Little Bighorn Battlefield National Monument - 2005
Little Bighorn Battlefield National Monument memorializes one of the last armed efforts of the Northern Plains Indians to preserve their ancestral way of life. Here in the valley of the Little Bighorn River on two hot June days in 1876, more than 260 soldiers and attached personnel of the U. S. Army met defeat and death at the hands of several thousand Lakota and Cheyenne warriors. Among the dead were Lt. Col. George Armstrong Custer and every member of his immediate command.
The visitor center is near the Custer National Cemetery.
Last Stand Hill is a short walk from the visitor center.
Last Stand Hill has stone markers for Custer and many other Calvarymen.
Across the road from Custer Hill is the Indian Memorial Spirit Warriors. It represents all tribes who fought at Little Bighorn. Pictures and words along the inside walls share their histories. Inside the memorial, American Indians conduct tribal ceremonies.
The visitor center includes a collection of artifacts of the battle. Eric von Schmidt's painting "Here Fell Custer" is considered by Custer historians to be the most accurate portrayal on canvas of the battle and topography.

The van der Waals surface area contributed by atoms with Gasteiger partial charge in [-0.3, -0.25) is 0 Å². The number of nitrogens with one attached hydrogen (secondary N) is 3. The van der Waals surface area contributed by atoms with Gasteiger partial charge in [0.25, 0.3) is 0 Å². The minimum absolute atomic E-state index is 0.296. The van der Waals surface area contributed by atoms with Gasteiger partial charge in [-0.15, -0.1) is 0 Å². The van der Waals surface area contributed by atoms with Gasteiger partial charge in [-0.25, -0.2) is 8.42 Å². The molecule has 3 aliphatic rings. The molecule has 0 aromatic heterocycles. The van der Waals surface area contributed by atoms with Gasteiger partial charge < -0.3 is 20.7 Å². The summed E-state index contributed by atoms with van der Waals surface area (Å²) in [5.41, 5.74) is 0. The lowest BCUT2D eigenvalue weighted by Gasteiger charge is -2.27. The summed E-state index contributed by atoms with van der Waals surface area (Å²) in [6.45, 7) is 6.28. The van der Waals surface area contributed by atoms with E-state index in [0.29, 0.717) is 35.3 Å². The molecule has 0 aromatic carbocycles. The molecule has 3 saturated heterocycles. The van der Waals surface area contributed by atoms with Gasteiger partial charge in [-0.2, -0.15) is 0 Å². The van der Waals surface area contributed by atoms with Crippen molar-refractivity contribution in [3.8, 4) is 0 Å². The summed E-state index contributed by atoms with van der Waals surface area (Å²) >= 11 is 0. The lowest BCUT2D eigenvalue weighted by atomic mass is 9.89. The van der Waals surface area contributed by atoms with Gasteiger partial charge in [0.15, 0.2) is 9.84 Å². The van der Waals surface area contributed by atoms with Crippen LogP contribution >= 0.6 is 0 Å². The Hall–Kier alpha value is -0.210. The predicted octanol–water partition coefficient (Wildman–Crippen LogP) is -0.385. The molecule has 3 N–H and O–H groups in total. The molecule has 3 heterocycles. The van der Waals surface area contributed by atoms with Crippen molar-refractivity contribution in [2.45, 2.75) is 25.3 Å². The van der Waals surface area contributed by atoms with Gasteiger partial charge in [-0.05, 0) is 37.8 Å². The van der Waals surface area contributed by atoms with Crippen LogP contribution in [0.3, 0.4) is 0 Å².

Gen. Custer's personal items were donated by his wife for display in a museum commemorating his life.
A display named 'Tools of Battle' showed many weapons found in the battlefield area. Some had very specific histories. Some were examples of weapons used. The museum tags were carefully worded when the artifact's history could not be confirmed.
This is what a 7th Calvaryman looked like in uniform.
A five-mile tour road traced the battlefield from Last Stand Hill to the Reno-Benteen Battlefield. The road was very narrow, winding and hilly. The parking areas were full. We were there in mid-September - we wondered how they handled peak traffic demands.
All along the tour road were stones marking where remains of Calvarymen were found. Some were identified, some were not.
As you can imagine horses were very important to Calvarymen. A horse cemetery was established to honor them.
The monument at the Reno-Benteen Battlefield ...
The Little Bighorn Battlefield Monument was a very interesting. To obtain the sense of the battlefield, you should drive the tour-road. Admission is $10 per private vehicle if you don't have a discount pass. Allow at least 2 - 3 hours for the visit - if you are a history buff allow more time. There are many sidewalks leading into the battlefields for closer examination. It was hot and windy when we were there. Comfortable shoes and a wind breaker are in order.
This Peace Pipe and War Bonnet belonged to Hank Old Coyote. These are tokens very important to the Crow Indians. Added to the display are personal tokens of the life of PVT Lori Pietewa, of the Hopi Nation, who was the first woman killed in battle on foreign soil - Iraq.
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